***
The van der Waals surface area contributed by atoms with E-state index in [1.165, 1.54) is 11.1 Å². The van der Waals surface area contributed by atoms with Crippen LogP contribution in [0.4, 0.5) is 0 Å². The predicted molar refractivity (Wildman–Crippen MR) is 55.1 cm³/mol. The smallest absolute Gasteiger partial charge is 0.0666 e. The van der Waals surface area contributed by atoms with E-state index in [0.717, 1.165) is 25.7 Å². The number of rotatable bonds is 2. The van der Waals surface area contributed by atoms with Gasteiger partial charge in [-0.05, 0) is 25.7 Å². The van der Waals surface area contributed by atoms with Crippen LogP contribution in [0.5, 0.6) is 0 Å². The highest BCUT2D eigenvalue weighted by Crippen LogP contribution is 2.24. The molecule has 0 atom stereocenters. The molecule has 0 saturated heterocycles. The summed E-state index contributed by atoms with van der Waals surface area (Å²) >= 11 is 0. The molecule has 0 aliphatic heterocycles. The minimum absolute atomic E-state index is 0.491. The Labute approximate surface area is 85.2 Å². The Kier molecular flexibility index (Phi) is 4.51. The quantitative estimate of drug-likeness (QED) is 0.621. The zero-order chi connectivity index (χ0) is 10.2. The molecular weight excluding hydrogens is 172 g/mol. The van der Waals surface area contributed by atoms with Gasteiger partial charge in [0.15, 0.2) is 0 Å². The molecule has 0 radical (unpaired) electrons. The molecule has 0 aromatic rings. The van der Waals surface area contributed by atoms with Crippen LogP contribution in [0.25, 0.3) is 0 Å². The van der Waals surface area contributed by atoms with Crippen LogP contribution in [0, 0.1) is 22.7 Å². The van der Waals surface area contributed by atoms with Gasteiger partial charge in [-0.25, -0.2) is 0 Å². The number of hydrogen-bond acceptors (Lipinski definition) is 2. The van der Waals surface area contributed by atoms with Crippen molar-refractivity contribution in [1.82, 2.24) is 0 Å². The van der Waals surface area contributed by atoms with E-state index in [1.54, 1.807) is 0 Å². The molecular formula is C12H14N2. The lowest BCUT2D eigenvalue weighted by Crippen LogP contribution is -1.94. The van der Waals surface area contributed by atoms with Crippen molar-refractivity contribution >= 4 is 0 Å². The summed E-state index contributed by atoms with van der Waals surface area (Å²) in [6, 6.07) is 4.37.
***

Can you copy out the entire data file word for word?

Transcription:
The van der Waals surface area contributed by atoms with E-state index in [1.165, 1.54) is 11.1 Å². The van der Waals surface area contributed by atoms with Crippen LogP contribution in [0.4, 0.5) is 0 Å². The predicted molar refractivity (Wildman–Crippen MR) is 55.1 cm³/mol. The smallest absolute Gasteiger partial charge is 0.0666 e. The van der Waals surface area contributed by atoms with E-state index in [0.717, 1.165) is 25.7 Å². The number of rotatable bonds is 2. The van der Waals surface area contributed by atoms with Gasteiger partial charge in [-0.05, 0) is 25.7 Å². The van der Waals surface area contributed by atoms with Crippen LogP contribution in [0.5, 0.6) is 0 Å². The highest BCUT2D eigenvalue weighted by Crippen LogP contribution is 2.24. The molecule has 0 atom stereocenters. The molecule has 0 saturated heterocycles. The summed E-state index contributed by atoms with van der Waals surface area (Å²) >= 11 is 0. The molecule has 0 aliphatic heterocycles. The minimum absolute atomic E-state index is 0.491. The Labute approximate surface area is 85.2 Å². The Kier molecular flexibility index (Phi) is 4.51. The quantitative estimate of drug-likeness (QED) is 0.621. The zero-order chi connectivity index (χ0) is 10.2. The molecular weight excluding hydrogens is 172 g/mol. The van der Waals surface area contributed by atoms with Gasteiger partial charge in [0.15, 0.2) is 0 Å². The molecule has 0 radical (unpaired) electrons. The molecule has 0 aromatic rings. The van der Waals surface area contributed by atoms with Crippen LogP contribution in [0.25, 0.3) is 0 Å². The van der Waals surface area contributed by atoms with Crippen LogP contribution in [0, 0.1) is 22.7 Å². The van der Waals surface area contributed by atoms with Gasteiger partial charge in [-0.25, -0.2) is 0 Å². The number of hydrogen-bond acceptors (Lipinski definition) is 2. The van der Waals surface area contributed by atoms with Crippen molar-refractivity contribution in [1.82, 2.24) is 0 Å². The van der Waals surface area contributed by atoms with E-state index in [1.54, 1.807) is 0 Å². The molecular formula is C12H14N2. The lowest BCUT2D eigenvalue weighted by Crippen LogP contribution is -1.94. The van der Waals surface area contributed by atoms with Crippen molar-refractivity contribution >= 4 is 0 Å². The summed E-state index contributed by atoms with van der Waals surface area (Å²) in [6, 6.07) is 4.37.